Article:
Conspiracy theories are mostly just a way for people to try find an excuse for why
these things happened. Subconsciously, of course. No human in their right mind can comprehend how people can commit such atrocities on innocents. Yes, we all hear stories of the Holocaust, or attacks on other countries, but when thousands of people die in New York City, Washington D.C., and Pennsylvania, it is a bit of a shocker. I was watching the CNN Pipeline replay of the entire day earlier, and the news anchor was convinced at first that it had to be a mistake; something was wrong with the navigation systems of the planes. Even after the second tower was hit, he said that something must be messing with their systems, and it took a guy he was interviewing via telephone to say "Even if their systems were messed up, the second plane would have noticed the flames and smoke" and tell him that it was on purpose. It just doesn't make sense to people. It's the United States of America... New York City, one of the most famous cities on the planet... The Pentagon, where the defense of the country is controlled from. The general feeling was that people don't hijack planes anymore, and no one could nor would certainly be able to use American planes to kill thousands of Americans civilians-- women, children, infants, elderly. Prior to 9/11, there had been no great disaster like this since Pearl Harbor. Yeah, there was the first WTC bombing and the Oklahoma City Bombing-- both horrible, devastating events, but nothing near the scale of 9/11. Something that large and deadly would surely be discovered by our CIA and foiled by the FBI-- that was the concensus of many. It's America, the world's sole superpower. It can't happen. It's impossible. That's how many people felt--and how many people still fell.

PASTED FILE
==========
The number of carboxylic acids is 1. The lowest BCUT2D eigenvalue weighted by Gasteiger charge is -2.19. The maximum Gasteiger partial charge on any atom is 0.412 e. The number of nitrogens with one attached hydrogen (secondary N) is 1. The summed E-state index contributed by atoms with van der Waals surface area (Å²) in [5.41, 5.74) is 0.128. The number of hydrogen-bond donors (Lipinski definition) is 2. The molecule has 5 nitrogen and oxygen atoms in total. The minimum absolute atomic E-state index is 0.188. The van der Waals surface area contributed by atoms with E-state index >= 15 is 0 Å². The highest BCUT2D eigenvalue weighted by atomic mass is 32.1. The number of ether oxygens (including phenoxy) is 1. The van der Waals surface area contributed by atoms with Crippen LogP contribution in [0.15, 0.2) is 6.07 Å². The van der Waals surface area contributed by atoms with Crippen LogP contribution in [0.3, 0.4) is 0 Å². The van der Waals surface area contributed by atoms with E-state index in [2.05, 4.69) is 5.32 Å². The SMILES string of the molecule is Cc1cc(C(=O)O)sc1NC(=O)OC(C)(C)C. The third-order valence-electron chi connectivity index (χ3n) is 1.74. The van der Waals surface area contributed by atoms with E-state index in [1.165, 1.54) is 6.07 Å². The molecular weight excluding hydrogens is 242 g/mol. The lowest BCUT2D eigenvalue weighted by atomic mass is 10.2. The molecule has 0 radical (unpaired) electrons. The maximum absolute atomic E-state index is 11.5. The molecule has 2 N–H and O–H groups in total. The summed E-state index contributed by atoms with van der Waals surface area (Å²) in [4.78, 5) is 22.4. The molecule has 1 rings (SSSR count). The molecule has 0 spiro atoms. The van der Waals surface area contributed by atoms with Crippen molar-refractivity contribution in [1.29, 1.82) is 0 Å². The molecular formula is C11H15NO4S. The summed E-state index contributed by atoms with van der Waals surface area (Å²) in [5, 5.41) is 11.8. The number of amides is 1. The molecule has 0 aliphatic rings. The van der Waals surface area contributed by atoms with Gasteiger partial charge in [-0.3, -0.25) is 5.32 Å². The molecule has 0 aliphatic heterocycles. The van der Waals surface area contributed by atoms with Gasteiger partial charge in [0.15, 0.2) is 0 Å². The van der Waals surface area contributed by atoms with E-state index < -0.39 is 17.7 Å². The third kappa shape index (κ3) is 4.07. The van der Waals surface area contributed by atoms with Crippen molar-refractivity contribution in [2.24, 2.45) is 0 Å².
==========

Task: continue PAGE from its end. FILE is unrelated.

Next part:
They're scared, and they don't understand. They point to certain oddities in how things played out-- the towers imploding as if it was a planned demolition, one building blowing up and smoke arising from it before the second tower was even hit, etc. They look for something, anything to point a finger and what they think is more believeable. In their minds, only a vast conspiracy involving inside men and high-level authorities could have pulled off an attack on our financial and military capitals. Only someone operating from within could have managed to wipe out nearly 3000 people in a single day. Someone operating from a cave in the Middle East couldn't possibly manage to perform such a heinous act without the approval and aid of those in power within the country. They can't fathom had entirely dangerous the world was. At that moment, the United States of America realized that it had no special amnesty from attacks on its own soil and civilians; it was vulnerable.
That is why the September 11th attacks and the subsequent attacks on London and Madrid really hit the public hard. It's almost as if people expected there to be bombing in random cities throughout the Middle East and Africa and such. But the idea of peacetime attacks taking place in places like New York City and London was just unthinkable. The fact that civilians in these powerful, 'modern' nations would be targetted and murdered en masse just doesn't make sense to a lot of people. So they have to come up with their own answers and theories. They have to find a way to explain it to themselves, and someone other to blame than a man hiding in a cave somewhere.